Norway and the Netherlands Electrifying Aviation

Dean Sigler Electric Powerplants, Hybrid Aircraft, Sustainable Aviation Leave a Comment

Two European states that will benefit from the electrification of short-range airline flights are becoming strong proponents of new technology.  Norwegian Would The Guardian headlined its article on greener airlines this way: “Norway aims for all short-haul flights to be 100% electric by 2040.”   A subheadline explained, “It already has more electric cars than any other country in the world and also has shipping projects underway.”  That’s in terms of market share, with electric and hybrid vehicles representing more than half of new car registrations in 2017.  Avinor, the public operation of Norway’s airports, says short-haul airliners should be entirely electric by 2040, cementing the Nordic nation’s role as a pioneer in the field of electric transport.  Chief executive Dag …

Jeff Engler’s Wright Aero Leaps Into Green Flight

Dean Sigler Announcements, Batteries, Hydrogen Fuel, Sustainable Aviation Leave a Comment

Partnering with easyJet, a UK-based budget airline, to build an electric airliner capable of carrying 150 passengers on sub-two-hour flights, Wright Aero will substitute electrons for liquid fuel on one-fifth of EasyJet’s trips.  Finding a ready collaborator in easyJet’s Carolyn McCall, Engler has a partner who is already making inroads into making jet flight cleaner.  “’We can envisage a future without jet fuel and we are excited to be part of it. It is now more a matter of when not if a short haul electric plane will fly,’ said EasyJet CEO McCall,” in an interview with The Guardian. Engler added, in his latest Wright Weport: “First, the context is on Wednesday easyJet announced a partnership with us during their Innovation …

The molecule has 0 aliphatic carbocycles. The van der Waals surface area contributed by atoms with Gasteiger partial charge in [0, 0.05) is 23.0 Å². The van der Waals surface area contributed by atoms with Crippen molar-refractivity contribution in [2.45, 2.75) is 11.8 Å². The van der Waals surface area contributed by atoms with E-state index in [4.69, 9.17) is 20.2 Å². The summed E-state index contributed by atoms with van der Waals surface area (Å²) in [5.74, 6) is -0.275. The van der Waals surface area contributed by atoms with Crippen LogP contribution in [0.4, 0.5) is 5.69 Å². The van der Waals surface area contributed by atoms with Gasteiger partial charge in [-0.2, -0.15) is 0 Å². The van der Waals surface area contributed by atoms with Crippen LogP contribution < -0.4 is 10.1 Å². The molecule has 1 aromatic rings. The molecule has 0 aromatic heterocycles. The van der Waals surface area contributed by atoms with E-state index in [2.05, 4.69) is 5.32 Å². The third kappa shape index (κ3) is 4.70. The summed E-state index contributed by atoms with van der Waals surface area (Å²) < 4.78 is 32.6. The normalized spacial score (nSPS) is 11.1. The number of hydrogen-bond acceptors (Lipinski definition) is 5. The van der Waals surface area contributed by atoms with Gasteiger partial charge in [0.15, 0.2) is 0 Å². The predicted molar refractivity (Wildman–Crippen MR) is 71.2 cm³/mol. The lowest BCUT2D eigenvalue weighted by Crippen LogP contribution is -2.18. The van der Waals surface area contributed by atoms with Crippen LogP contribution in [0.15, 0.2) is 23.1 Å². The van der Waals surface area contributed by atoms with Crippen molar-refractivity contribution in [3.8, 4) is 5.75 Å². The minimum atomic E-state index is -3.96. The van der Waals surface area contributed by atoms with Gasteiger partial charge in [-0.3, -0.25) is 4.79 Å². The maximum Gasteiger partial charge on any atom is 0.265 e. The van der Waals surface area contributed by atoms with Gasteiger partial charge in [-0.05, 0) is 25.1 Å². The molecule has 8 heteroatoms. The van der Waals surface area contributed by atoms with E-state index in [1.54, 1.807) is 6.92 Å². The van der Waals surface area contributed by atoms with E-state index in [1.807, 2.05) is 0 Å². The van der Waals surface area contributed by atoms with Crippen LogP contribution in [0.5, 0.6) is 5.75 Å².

Several Groups Now Testing Electric Taxiing

Dean Sigler Electric Powerplants, Sustainable Aviation 3 Comments

It must at least seem like a good idea, because three different enterprises are taxi testing Airbuses with electric landing gear wheels meant to replace the large “tugs” that can be seen every day at airports around the world pushing jet airliners away from their boarding ramps. In current normal practice, the jets, with their engines at idle, are pushed onto a taxiway, at which point the tug disengages and the jet throttles up to begin the usually long taxi to a waiting runway. Quirkily capitalized easyJet, the United Kingdom’s largest airline, is working with Honeywell and Safran to develop and test their version of this new technology, which they label the electric green taxiing system (EGTS). EGTS-equipped aircraft can …